- Tim Colebatch
- The Age, October 7, 2008
The world has to reduce greenhouse gas emissions, but there is little consensus on who should do the most.
IN THE financial crisis, the world's governments have acted largely as one. But long after the financial crisis is resolved, those governments will still be grappling with a far more long-term issue: global warming. And right now it looks unlikely that they will show the same unity of purpose to save the planet as they have to save the financial system.
In two months, we will get our first glimpse of how much each country is prepared to do. In Poland's western city of Poznan, ministers will start two weeks of talks on December 1, at the midpoint between when climate change negotiations were launched last year in Bali — where Kevin Rudd declared that Australia would ratify the Kyoto Protocol — and the climax of those negotiations in Copenhagen at the end of next year, when the world is due
to decide how it plans to tackle global warming.
The signs are not bleak, but nor are they promising. On one hand, concern about global warming is growing, not least in China and India, the two countries in which most of the world's growth in greenhouse gas emissions between now and 2050 is likely to take place.
The 27 members of the European Union and the three pilot fish who swim with them (Switzerland, Norway and Iceland) are already significantly reducing their emissions, and will soon finalise a trading scheme designed to cut their emissions by 2020 to 20% below their 1990 levels. New Zealand has just adopted an emissions trading scheme and Australia — so long a stand-out against the global consensus — is about to do the same.
But what individual countries do matters less than what the world does. Even when Australia becomes the 32nd country to adopt emissions trading, only 16% of the world's carbon dioxide emissions will be included in reduction schemes. Within four years they are likely to be followed by the US (20.3%), Japan (4.3%), Canada (1.9%) and possibly South Korea (1.7%) and Taiwan (1%). That would put 45% of the world's emissions on a downward path — but the other 55% would still be growing, in some cases rapidly.
Up to now, the global consensus has been that climate change should involve all countries, but with "separate and differentiated targets". In practice, this is taken to mean that the West should commit to reducing its greenhouse gas emissions, while developing countries should reduce the rate at which their emissions grow.
But Australia is now challenging that consensus. In his final report, the Government's climate change adviser, Ross Garnaut, noted that on current policy settings, by 2030 emissions from developing countries alone would be 60% above the amount needed to hold greenhouse gas concentrations in the atmosphere to 450 parts per million.
The consensus that "only one group of countries is responsible for containing emissions is no longer viable", Garnaut concluded. "All countries need to be jointly responsible." In a provocative proposal, he suggested that China, Russia, and all countries on above-average incomes — even those close to the average, such as Malaysia, Mexico and Iran — should be required to accept binding emission limits in any post-Kyoto agreement. Other developing countries, such as India and Indonesia, should be required to accept targets to limit their future growth in emissions, but with no penalties if they fail to comply. Only the 50 or so least developed countries, such as East Timor, Bangladesh and most of Africa, would be unconstrained.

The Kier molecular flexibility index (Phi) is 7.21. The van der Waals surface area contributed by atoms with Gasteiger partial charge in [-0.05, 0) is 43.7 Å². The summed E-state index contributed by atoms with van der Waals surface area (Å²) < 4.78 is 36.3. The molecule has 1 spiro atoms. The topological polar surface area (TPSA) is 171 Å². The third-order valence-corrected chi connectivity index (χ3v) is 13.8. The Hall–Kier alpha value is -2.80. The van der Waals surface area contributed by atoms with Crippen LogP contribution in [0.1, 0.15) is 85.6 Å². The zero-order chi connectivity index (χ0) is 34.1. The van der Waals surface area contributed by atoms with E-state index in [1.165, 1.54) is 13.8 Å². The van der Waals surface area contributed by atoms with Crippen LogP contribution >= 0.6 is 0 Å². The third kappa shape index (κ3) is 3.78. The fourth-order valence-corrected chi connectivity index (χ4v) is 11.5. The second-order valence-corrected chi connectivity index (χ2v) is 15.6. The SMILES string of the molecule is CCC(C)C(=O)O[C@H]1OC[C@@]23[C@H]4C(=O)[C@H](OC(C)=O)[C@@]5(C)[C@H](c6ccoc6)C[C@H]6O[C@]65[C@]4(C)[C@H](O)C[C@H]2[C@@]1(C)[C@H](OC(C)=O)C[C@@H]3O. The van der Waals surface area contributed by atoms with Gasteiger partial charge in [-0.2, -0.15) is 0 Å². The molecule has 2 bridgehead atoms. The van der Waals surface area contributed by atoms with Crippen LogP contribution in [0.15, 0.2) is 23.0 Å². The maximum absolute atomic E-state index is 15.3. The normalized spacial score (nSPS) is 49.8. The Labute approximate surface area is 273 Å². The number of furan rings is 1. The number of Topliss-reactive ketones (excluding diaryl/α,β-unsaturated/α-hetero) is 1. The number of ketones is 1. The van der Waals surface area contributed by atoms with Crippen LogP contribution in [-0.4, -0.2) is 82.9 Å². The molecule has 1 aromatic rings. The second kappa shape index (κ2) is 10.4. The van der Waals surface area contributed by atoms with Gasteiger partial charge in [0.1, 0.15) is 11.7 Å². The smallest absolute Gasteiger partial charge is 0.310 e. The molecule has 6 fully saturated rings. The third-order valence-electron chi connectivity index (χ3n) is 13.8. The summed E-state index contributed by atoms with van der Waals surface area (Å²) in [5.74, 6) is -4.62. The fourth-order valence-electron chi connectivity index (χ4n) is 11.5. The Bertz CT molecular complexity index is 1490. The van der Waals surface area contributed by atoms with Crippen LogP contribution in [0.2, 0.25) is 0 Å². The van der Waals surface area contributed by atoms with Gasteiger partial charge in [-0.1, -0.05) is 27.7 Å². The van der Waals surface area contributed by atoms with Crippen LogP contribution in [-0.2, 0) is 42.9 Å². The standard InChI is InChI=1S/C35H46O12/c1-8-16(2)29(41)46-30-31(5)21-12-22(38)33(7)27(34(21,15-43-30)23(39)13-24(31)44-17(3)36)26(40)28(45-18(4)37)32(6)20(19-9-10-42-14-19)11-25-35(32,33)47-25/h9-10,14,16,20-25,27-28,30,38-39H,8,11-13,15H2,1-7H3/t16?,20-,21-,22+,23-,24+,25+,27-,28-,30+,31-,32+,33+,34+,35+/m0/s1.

It is not yet clear whether the Australian Government will accept this, but it is certainly not the view in Europe. Officials I have spoken to here agree that developing countries will have to slow the growth in their emissions sharply if the world is to avoid the risks of serious overheating, but they see the best way of doing this as being to offer them carrots — low-emissions technology at low cost, aid to adapt to unavoidable changes, links to allow their carbon savings to count against the West's emissions targets, aid to end forest clearing, and so on.
Brice Lalonde, the long-time environmentalist who is France's ambassador for climate change, says one goal for the conference in Poznan is to sort out how the rich countries should help developing countries restrain emissions but not economic growth. And the other, he says, is to show that the world is united behind the 450ppm target, which scientists say would restrain global temperatures to roughly 2 degrees above pre-industrial levels.
Garnaut says this is "desirable", but in 2009 it would be more "feasible" to agree on a target of 550ppm, then tighten it later as global consciousness of the problem increases. And while tackling climate change is a top-level issue in western Europe and Australia, it is not seen as critical in eastern Europe, in developing countries such as India or China, or even in the US Congress, which will have to ratify any deal.
Politics makes it inevitable that Australia's emissions trading scheme will have to be designed jointly by Labor and the Liberals; it would be preferable if it were approached that way, with a joint working party from both sides taking charge of the issue now. And global politics makes it inevitable that any deal in Copenhagen will jointly be designed by those who want to tackle climate change hard, and those who do not. It will be Copenhagen-lite.
For now, Europe and Australia appear to be on different tacks, the US is effectively leaderless, Canada is in an election campaign, Japan and its neighbours are waiting to see what happens — and the developing world, by and large, is expecting that any deal in Copenhagen will make the West do the work.
Economics editor Tim Colebatch is touring Europe as a guest of the European Commission.